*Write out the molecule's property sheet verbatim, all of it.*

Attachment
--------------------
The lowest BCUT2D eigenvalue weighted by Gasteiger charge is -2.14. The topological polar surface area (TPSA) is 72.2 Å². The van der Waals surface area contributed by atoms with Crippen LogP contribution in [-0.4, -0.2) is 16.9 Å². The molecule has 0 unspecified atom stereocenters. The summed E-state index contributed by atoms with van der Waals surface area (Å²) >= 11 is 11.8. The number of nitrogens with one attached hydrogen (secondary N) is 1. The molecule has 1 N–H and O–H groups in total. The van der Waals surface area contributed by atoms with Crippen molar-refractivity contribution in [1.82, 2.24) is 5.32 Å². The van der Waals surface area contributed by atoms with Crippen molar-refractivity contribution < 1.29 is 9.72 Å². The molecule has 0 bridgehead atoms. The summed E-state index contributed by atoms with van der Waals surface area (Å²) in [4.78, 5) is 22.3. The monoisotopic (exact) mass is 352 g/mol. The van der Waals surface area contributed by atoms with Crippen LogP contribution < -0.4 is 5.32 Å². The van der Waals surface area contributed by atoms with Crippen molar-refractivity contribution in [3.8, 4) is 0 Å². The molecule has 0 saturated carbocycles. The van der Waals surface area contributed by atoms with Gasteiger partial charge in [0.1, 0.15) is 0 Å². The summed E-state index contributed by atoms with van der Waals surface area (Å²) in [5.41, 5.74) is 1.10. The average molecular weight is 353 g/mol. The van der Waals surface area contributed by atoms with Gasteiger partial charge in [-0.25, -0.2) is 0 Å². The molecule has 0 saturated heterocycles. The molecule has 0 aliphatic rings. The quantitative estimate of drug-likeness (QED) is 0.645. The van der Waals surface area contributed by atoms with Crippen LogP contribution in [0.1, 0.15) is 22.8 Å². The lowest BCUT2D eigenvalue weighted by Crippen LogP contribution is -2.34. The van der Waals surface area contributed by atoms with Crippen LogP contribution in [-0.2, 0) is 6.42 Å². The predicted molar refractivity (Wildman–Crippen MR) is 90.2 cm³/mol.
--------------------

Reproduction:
The lowest BCUT2D eigenvalue weighted by Gasteiger charge is -2.14. The topological polar surface area (TPSA) is 72.2 Å². The van der Waals surface area contributed by atoms with Crippen LogP contribution in [-0.4, -0.2) is 16.9 Å². The molecule has 0 unspecified atom stereocenters. The summed E-state index contributed by atoms with van der Waals surface area (Å²) >= 11 is 11.8. The number of nitrogens with one attached hydrogen (secondary N) is 1. The molecule has 1 N–H and O–H groups in total. The van der Waals surface area contributed by atoms with Crippen molar-refractivity contribution in [1.82, 2.24) is 5.32 Å². The van der Waals surface area contributed by atoms with Crippen molar-refractivity contribution < 1.29 is 9.72 Å². The molecule has 0 bridgehead atoms. The summed E-state index contributed by atoms with van der Waals surface area (Å²) in [4.78, 5) is 22.3. The monoisotopic (exact) mass is 352 g/mol. The van der Waals surface area contributed by atoms with Crippen LogP contribution < -0.4 is 5.32 Å². The van der Waals surface area contributed by atoms with Crippen molar-refractivity contribution in [3.8, 4) is 0 Å². The molecule has 0 saturated carbocycles. The van der Waals surface area contributed by atoms with Gasteiger partial charge in [0.1, 0.15) is 0 Å². The summed E-state index contributed by atoms with van der Waals surface area (Å²) in [5.41, 5.74) is 1.10. The average molecular weight is 353 g/mol. The van der Waals surface area contributed by atoms with Gasteiger partial charge in [-0.25, -0.2) is 0 Å². The molecule has 0 saturated heterocycles. The molecule has 0 aliphatic rings. The quantitative estimate of drug-likeness (QED) is 0.645. The van der Waals surface area contributed by atoms with Crippen LogP contribution in [0.1, 0.15) is 22.8 Å². The lowest BCUT2D eigenvalue weighted by Crippen LogP contribution is -2.34. The van der Waals surface area contributed by atoms with Crippen LogP contribution in [-0.2, 0) is 6.42 Å². The predicted molar refractivity (Wildman–Crippen MR) is 90.2 cm³/mol.